FIG. 12B schematically depicts an example base station system 260. The system 260 is shown to include a local oscillator (LO) 266 having one or more VCOs 264. At least some of the one or more VCOs 264 can include one or more features associated with a third wire that provides desirable performance features. An oscillator signal from the LO 266 is shown to be provided to an intermediate frequency (IF) mixer (via an LO filter) for processing of a received RF signal. The LO can also provide an oscillator signal to an upconverter mixer for an RF signal to be transmitted.

In the example of FIG. 12B, the received RF signal input into the IF mixer can originate from an antenna, filtered, passed through a diplexer, and be amplified by a low-noise amplifier (LNA). In the example shown, the LNA-amplified RF signal is shown to pass through an RX filter before being provided to the mixer.

In the example of FIG. 12B, the RF signal to be amplified from the upconverter can be passed through a TX filter before being provided to a power amplifier (PA). The amplified RF signal can then be passed through a diplexer and be filtered before being provided to the antenna for transmission.

In some implementations, a device and/or a circuit having one or more features described herein can be included in an RF device such as a wireless device. Such a device and/or a circuit can be implemented directly in the wireless device, in a modular form as described herein, or in some combination thereof. In some embodiments, such a wireless device can include, for example, a cellular phone, a smart-phone, a hand-held wireless device with or without phone functionality, a wireless tablet, etc.

FIG. 12C schematically depicts an example wireless device 300 having one or more advantageous features described herein. The example shown in FIG. 12C is for a frequency-division duplexing (FDD) configuration; however, it will be understood that a wireless device having a time-division duplexing (TDD) configuration can also include and benefit from one or more features as described herein.

In the example wireless device 300 of FIG. 12C, an RF sub-system 320 can include a receiver circuit 322 and a transmitter circuit 326. Either or both of such RF circuits can be provided with one or more signals from a synthesizer 324 having a local oscillator 266. Such a local oscillator can include one or more VCOs having one or more advantageous features described herein.

In the example shown, the receiver 322 can be provided with a received (Rx) signal originating from an antenna 336 and routed through a switch 334 and a duplexer 332. Such a received signal can be amplified by an LNA (not shown) before being provided to the receiver 322.

In the example shown, the transmitter 326 can generate an RF signal to be transmitted, and such an RF signal can be amplified by a power amplifier (PA) 328. Such an amplified RF signal can be routed to the antenna 336 through the duplexer 332 and the switch 334.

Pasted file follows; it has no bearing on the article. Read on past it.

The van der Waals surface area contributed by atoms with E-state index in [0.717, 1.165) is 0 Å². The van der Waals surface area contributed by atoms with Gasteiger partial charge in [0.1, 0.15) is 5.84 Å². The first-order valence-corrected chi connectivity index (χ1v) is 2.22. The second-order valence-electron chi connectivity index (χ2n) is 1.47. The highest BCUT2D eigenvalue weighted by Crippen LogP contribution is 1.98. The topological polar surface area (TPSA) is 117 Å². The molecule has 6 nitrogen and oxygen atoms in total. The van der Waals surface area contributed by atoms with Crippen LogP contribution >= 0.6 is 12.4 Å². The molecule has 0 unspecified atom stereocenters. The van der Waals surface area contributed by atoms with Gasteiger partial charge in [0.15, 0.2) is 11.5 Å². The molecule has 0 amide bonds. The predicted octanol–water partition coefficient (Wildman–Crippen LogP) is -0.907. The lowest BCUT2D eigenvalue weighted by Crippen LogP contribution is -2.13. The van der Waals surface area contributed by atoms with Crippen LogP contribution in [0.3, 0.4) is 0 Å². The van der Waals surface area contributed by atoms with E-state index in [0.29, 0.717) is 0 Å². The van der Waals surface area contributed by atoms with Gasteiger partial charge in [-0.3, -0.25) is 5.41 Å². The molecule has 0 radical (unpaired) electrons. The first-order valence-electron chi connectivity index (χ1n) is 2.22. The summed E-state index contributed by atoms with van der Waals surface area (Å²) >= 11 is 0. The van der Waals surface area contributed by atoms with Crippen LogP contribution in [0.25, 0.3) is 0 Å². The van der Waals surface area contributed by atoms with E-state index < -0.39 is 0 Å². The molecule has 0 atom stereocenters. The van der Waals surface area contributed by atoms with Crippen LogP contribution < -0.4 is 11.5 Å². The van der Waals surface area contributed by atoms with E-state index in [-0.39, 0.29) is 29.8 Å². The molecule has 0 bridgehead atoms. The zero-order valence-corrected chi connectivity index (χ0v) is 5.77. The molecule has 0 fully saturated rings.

The transmitter 326 and the receiver 322 are shown to interact with a baseband sub-system 308 through an RF interface 310. The baseband sub-system can be configured to provide conversion between data and/or voice signals suitable for a user and RF signals associated with the transmitter 326 and the receiver 322. The RF interface 310 is also shown to be connected to a power management component 306 that is configured to manage power for the operation of the wireless device 300. Such power management can also control operations of the baseband sub-system 308 and other components or sub-systems.

The baseband sub-system 308 is shown to be connected to a user interface 302 to facilitate various input and output of voice and/or data provided to and received from the user. The baseband sub-system 308 can also be connected to a memory 304 that is configured to store data and/or instructions to facilitate the operation of the wireless device, and/or to provide storage of information for the user.

A number of other wireless device configurations can utilize one or more features described herein. For example, a wireless device does not need to be a multi-band device. In another example, a wireless device can include additional antennas such as diversity antenna, and additional connectivity features such as Wi-Fi, Bluetooth, and GPS.

FIG. 13 shows a process 400 that can be implemented to fabricate a device having a feature described herein by way of a third wire (e.g., a third wirebond). In block 402, an LC oscillator circuit having first and second differential outputs can be provided. In block 404, a conductive path can be formed between each of the first and second outputs and a ground so as to reduce an effective inductance of the LC oscillator circuit. In block 406, a conductive path can be formed between the first output and the second output so as to further reduce the effective inductance of the LC oscillator circuit.